Some of the victims’ relatives will always believe that Daniels should have faced a trial on the original manslaughter charges. Instead, he pleaded guilty to two counts of making false statements to investigators.
Firefighters from across the country have voiced support for Daniels.
While they mourn the tragic loss of their colleagues at Thirtymile, many do not feel that Daniels deserved to face criminal charges. He was the only one prosecuted in the case, the first time the federal government has ever sought such charges in a fireline death.
Daniels could face a maximum standard sentence of six months in federal prison. Prosecutors have indicated they will ask for four months; his defense attorney wants probation.
Daniels’ attorney, public defender Tina Hunt of Spokane, argues in her sentencing brief to Judge Fred Van Sickle that probation is more appropriate than prison under the circumstances. Unusual fire behavior and terrain were responsible for the deaths, Hunt said, contending that Daniels never meant to act negligently.
Hunt said the case has already cast a pall over the federal fire service. Firefighters now must wonder whether they will face prosecution for decisions made in the dangerous, rapidly evolving environment of a wildland fire.
Since the Thirtymile tragedy, Kathie FitzPatrick, Karen’s mother, has been one of the most vocal critics of Daniels and the Forest Service. She plans to read a five-page statement in court Wednesday. The presentation will cover her memories of her daughter and her feeling that the Forest Service continues to fall short in securing the safety of firefighters.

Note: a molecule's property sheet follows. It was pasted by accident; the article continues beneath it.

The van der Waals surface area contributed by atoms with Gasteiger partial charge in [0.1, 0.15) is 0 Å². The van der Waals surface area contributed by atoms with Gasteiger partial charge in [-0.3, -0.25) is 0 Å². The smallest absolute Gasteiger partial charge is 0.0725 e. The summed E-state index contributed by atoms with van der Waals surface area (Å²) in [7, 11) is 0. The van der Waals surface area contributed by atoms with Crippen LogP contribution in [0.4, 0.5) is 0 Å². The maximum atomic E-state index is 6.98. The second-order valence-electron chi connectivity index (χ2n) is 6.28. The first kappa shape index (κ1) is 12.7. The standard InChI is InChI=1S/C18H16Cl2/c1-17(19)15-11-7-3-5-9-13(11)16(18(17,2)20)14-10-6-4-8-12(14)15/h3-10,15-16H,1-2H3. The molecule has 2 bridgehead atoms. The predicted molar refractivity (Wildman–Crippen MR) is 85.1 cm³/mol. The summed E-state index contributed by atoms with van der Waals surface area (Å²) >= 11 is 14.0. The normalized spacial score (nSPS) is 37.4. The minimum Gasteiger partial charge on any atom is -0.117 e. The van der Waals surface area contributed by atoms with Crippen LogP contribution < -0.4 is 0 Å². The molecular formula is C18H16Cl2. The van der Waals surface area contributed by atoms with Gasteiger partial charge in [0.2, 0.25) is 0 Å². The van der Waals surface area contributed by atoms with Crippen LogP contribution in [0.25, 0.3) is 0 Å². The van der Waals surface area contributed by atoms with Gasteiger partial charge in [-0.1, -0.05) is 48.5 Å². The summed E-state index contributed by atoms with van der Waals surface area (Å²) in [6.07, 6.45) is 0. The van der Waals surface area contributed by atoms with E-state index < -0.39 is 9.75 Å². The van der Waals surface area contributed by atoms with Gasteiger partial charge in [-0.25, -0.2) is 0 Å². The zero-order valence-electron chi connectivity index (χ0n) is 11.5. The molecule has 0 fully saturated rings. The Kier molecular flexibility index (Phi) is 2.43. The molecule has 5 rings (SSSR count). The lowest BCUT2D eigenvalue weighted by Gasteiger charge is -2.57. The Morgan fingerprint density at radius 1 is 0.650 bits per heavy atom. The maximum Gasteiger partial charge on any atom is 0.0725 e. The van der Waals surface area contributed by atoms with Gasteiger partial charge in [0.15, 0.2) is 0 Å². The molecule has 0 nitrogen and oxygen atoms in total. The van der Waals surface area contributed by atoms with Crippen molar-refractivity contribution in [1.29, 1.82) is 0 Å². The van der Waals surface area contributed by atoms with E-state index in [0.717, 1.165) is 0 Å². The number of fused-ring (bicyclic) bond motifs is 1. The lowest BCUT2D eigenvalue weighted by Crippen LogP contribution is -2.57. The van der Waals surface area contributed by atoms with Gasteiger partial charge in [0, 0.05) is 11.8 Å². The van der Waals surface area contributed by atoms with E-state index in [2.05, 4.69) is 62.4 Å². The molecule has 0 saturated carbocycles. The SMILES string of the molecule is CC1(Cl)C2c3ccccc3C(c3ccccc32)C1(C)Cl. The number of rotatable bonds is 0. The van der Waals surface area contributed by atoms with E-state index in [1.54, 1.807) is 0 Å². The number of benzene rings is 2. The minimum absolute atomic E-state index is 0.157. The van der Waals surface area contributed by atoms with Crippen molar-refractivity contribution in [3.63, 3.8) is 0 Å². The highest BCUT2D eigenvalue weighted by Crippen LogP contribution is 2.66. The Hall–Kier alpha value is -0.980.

Other relatives are also expected to speak.
The government will call two witnesses, Daniels’ acquaintance Jim Furlong and Thirtymile firefighter Rebecca Welch. Welch was credited with saving the lives of the two campers from Thorp who were trapped along with Daniels’ crew. Altogether, 14 people survived by diving into last-chance fire shelters.
Since Thirtymile, Forest Service officials say they have continued to improve firefighting safety.
The biggest shift has come in the Forest Service’s emphasis on principle over policy. The new approach, known as "doctrine," strives to replace dozens of rules with broader principles.
Rules and standards — everything from wearing boots to cutting trees the right way — won’t be discarded. But doctrine-based decisionmaking, based in part on the principles of military leadership, should make it easier for firefighters to think more dynamically about their situations, according to Forest Service officials.
This development began in earnest in 2005 with a national conference on how to craft better safety guidelines. Previously, the agency had spent much of its firefighting history studying fire behavior. Now the focus is on how to better understand human behavior that guides firefighting decisions.
While Forest Service officials say it’s unrealistic to expect no more firefighters will ever die, as evidenced by entrapment deaths since Thirtymile, they hope to continue reducing the statistics.
sure the lessons really did get learned," said Larry Sutton, a fireground operations specialist at the National Interagency Fire Center in Boise, Idaho